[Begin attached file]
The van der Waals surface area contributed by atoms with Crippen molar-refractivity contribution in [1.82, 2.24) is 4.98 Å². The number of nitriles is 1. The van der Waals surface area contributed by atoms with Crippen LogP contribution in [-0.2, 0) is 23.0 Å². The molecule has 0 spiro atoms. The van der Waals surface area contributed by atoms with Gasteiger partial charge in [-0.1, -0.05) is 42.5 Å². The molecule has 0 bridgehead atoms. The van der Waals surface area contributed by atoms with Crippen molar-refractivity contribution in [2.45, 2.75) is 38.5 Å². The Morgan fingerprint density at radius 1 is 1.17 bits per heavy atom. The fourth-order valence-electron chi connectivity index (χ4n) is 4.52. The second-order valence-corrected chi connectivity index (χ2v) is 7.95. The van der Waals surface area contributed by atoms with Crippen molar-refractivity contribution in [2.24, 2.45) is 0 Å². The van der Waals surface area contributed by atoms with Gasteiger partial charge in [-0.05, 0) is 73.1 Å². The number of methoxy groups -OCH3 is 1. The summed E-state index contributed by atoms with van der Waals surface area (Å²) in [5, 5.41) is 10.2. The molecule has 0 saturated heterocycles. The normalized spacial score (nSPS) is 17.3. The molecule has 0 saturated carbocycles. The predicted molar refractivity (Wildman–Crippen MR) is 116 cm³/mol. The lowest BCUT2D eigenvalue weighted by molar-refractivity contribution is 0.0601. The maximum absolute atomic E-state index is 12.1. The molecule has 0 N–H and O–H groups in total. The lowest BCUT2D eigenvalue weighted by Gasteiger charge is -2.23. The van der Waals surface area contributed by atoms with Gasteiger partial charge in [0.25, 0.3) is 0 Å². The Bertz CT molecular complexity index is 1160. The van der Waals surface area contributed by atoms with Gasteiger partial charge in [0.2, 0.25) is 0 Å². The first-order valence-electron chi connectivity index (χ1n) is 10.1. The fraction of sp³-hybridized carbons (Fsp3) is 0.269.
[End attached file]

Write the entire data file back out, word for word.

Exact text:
The van der Waals surface area contributed by atoms with Crippen molar-refractivity contribution in [1.82, 2.24) is 4.98 Å². The number of nitriles is 1. The van der Waals surface area contributed by atoms with Crippen LogP contribution in [-0.2, 0) is 23.0 Å². The molecule has 0 spiro atoms. The van der Waals surface area contributed by atoms with Gasteiger partial charge in [-0.1, -0.05) is 42.5 Å². The molecule has 0 bridgehead atoms. The van der Waals surface area contributed by atoms with Crippen molar-refractivity contribution in [2.45, 2.75) is 38.5 Å². The Morgan fingerprint density at radius 1 is 1.17 bits per heavy atom. The fourth-order valence-electron chi connectivity index (χ4n) is 4.52. The second-order valence-corrected chi connectivity index (χ2v) is 7.95. The van der Waals surface area contributed by atoms with Crippen molar-refractivity contribution in [2.24, 2.45) is 0 Å². The van der Waals surface area contributed by atoms with Gasteiger partial charge in [-0.05, 0) is 73.1 Å². The number of methoxy groups -OCH3 is 1. The summed E-state index contributed by atoms with van der Waals surface area (Å²) in [5, 5.41) is 10.2. The molecule has 0 saturated heterocycles. The normalized spacial score (nSPS) is 17.3. The molecule has 0 saturated carbocycles. The predicted molar refractivity (Wildman–Crippen MR) is 116 cm³/mol. The lowest BCUT2D eigenvalue weighted by molar-refractivity contribution is 0.0601. The maximum absolute atomic E-state index is 12.1. The molecule has 0 N–H and O–H groups in total. The lowest BCUT2D eigenvalue weighted by Gasteiger charge is -2.23. The van der Waals surface area contributed by atoms with Gasteiger partial charge in [0.25, 0.3) is 0 Å². The Bertz CT molecular complexity index is 1160. The van der Waals surface area contributed by atoms with Gasteiger partial charge in [0.2, 0.25) is 0 Å². The first-order valence-electron chi connectivity index (χ1n) is 10.1. The fraction of sp³-hybridized carbons (Fsp3) is 0.269.